Terra cotta pots of fragrant, bubbling carnitas. Fresh-caught fish tasting so much like ocean it makes me want to weep into my empty, buttery hands. And fried eggs with hot sauce, called “divorced eggs” down here. I shovel them – and everything else – into my mouth with an ironic flourish.

In between the eating, we skinny-dip and make love and share cigarettes and attend an unending procession of wedding dinners and cocktail hours. On the third day, we taxi back to town to eat our body weight in tacos. There, the marriage inquiries kick into high gear.

“Honeymooners!” the tour guides cry out as we stroll down the malecón. “Congratulations! Snorkel?”

One tout beckons us to a booth plastered with toothy photos of newly married Gringos tandem zip-lining through the jungle.

We decide to pretend I’m a Russian prostitute.

“I’m paying her by the hour,” Emiliano says. “We met at the pool.”

I blink prettily and spit out a few heavily accented words of English.

The tout looks bored, and it occurs to me as we walk away that there isn’t much aside from a bad foreign accent and a bare ring finger to distinguish me from the blissed out pairs surrounding me on all sides. Not this perilously close to middle age. And that feels vaguely alarming.

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***

Wedding day arrives. It’s an ornate Hindu-Sikh affair, and we cover our heads before entering the wedding hall. The bride has been hennaed to within an inch of her life. Her big, kohl-rimmed eyes glisten with happy tears as a fine cord of rope is slipped around her waist and she is led in three circles around a raised platform on which her groom sits. After she completes the third go-round, their union becomes official. The old Indian grandmas dab at their eyes with colorful hankies, and the small children leap and yell, and Emiliano and I head back to the bar.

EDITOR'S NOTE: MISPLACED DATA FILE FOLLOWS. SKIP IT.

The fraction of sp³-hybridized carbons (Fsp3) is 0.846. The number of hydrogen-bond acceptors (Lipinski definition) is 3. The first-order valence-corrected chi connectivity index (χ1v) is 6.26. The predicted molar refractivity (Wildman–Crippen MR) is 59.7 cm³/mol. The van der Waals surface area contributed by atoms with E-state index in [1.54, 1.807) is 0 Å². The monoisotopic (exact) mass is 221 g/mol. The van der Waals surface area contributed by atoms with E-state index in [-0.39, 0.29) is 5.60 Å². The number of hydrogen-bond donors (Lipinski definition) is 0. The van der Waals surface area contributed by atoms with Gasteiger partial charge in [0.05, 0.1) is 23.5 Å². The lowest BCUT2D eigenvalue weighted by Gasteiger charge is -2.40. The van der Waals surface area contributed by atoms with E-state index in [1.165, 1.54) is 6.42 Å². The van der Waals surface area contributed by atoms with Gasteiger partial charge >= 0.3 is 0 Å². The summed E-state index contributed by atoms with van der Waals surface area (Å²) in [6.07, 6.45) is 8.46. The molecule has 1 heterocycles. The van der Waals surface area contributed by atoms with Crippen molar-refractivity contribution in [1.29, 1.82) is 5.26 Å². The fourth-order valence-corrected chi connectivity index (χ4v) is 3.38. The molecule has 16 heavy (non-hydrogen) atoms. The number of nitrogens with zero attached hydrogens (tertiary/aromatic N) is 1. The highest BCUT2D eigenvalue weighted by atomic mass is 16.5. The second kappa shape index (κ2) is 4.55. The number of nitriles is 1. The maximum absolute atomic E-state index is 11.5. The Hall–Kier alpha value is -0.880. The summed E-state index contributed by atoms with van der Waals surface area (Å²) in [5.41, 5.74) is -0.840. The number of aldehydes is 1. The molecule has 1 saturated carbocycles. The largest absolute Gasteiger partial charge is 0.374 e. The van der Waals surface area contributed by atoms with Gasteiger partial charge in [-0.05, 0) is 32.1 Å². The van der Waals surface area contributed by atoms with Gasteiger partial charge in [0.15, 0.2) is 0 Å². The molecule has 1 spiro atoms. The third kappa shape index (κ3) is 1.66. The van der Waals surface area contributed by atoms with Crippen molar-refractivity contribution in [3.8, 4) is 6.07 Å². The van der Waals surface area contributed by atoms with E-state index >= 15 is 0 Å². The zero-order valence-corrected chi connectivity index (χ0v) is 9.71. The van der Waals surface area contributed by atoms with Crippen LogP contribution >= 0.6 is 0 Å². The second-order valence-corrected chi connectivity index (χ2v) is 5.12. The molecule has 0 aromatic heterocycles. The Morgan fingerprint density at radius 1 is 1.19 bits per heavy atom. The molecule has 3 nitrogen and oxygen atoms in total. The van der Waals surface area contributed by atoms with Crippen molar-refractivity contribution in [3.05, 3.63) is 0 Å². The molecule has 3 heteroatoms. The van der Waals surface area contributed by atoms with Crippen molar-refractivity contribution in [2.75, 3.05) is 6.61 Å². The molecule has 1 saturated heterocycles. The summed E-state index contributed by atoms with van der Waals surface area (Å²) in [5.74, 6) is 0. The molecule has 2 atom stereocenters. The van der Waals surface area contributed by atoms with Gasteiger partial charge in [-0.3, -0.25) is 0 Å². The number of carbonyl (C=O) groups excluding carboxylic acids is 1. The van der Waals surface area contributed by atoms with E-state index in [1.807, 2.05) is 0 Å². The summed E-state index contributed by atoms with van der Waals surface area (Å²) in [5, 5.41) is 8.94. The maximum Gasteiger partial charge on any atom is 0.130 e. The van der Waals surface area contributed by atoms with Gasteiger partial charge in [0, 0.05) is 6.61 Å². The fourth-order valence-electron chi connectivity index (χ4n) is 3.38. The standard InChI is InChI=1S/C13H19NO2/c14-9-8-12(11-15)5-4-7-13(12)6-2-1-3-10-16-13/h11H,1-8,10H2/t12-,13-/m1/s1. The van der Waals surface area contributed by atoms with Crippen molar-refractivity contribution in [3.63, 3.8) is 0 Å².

We collapse onto two rattan chairs, their seats scooped hollow by a litany of large Gringo bottoms.

We share a sweating glass of Corona and discuss how travel feels different, now that we two seasoned backpackers are getting older.

“Your hangovers are worse,” I say.

“You have more to lose,” he says.

“You have less to prove,” I say.

And I decide that maybe it’s like this: When you’re young, your own existence is a source of endless fascination. Then a few years go by and all the yarns you’ve been so busily spinning start to ring thin and self-important in your ears. And because it’s the only thing left to do, you begin, finally, to let others have their turn speaking.

You become someone who wonders earnestly if love is really possible. Someone who occasionally attends fancy weddings at fancy resorts and occasionally wonders what it means. Someone who performs and prattles less and listens a whole lot more.

You ask the porter about his marriage. You pretend to be a Russian whore. You shut up and eat a taco. You carve out less time for foolishness, or regret.

You melt into the shadows of not-quite twilight at a resort bar and you know exactly what you are: an unmarried, not-quite-middle-aged human being drinking companionately with another human being named Emiliano as the light from a row of tiki torches dances shifting lines across your not-quite-young faces.

And you are all the while raising your nose skyward in search of that cuminy, cigaretty, cooking firey scent – the smell of a youthful idea put to flame, of something burnt and then scattered, irretrievably, back to the wind.

And you are saying, but quietly this time: Aqui estoy. Here I am.

And, finally – finally! – I am listening.